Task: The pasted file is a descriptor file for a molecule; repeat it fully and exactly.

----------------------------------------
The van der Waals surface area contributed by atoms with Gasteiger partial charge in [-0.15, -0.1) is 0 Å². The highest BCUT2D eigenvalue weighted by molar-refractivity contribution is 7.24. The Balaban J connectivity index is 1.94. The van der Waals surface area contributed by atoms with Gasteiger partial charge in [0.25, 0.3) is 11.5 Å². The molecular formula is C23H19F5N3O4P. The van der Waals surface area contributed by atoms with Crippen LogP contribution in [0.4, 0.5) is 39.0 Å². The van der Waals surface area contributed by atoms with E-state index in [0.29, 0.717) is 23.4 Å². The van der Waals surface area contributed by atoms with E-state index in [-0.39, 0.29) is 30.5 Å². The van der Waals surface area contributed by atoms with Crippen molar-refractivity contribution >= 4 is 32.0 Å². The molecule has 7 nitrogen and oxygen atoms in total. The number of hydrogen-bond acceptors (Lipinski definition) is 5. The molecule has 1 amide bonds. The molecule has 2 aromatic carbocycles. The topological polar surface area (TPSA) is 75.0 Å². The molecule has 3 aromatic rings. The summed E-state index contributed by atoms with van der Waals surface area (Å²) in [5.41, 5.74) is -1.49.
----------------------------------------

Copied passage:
The van der Waals surface area contributed by atoms with Gasteiger partial charge in [-0.15, -0.1) is 0 Å². The highest BCUT2D eigenvalue weighted by molar-refractivity contribution is 7.24. The Balaban J connectivity index is 1.94. The van der Waals surface area contributed by atoms with Gasteiger partial charge in [0.25, 0.3) is 11.5 Å². The molecular formula is C23H19F5N3O4P. The van der Waals surface area contributed by atoms with Crippen LogP contribution in [0.4, 0.5) is 39.0 Å². The van der Waals surface area contributed by atoms with E-state index in [0.29, 0.717) is 23.4 Å². The van der Waals surface area contributed by atoms with E-state index in [-0.39, 0.29) is 30.5 Å². The van der Waals surface area contributed by atoms with Crippen molar-refractivity contribution >= 4 is 32.0 Å². The molecule has 7 nitrogen and oxygen atoms in total. The number of hydrogen-bond acceptors (Lipinski definition) is 5. The molecule has 1 amide bonds. The molecule has 2 aromatic carbocycles. The topological polar surface area (TPSA) is 75.0 Å². The molecule has 3 aromatic rings. The summed E-state index contributed by atoms with van der Waals surface area (Å²) in [5.41, 5.74) is -1.49.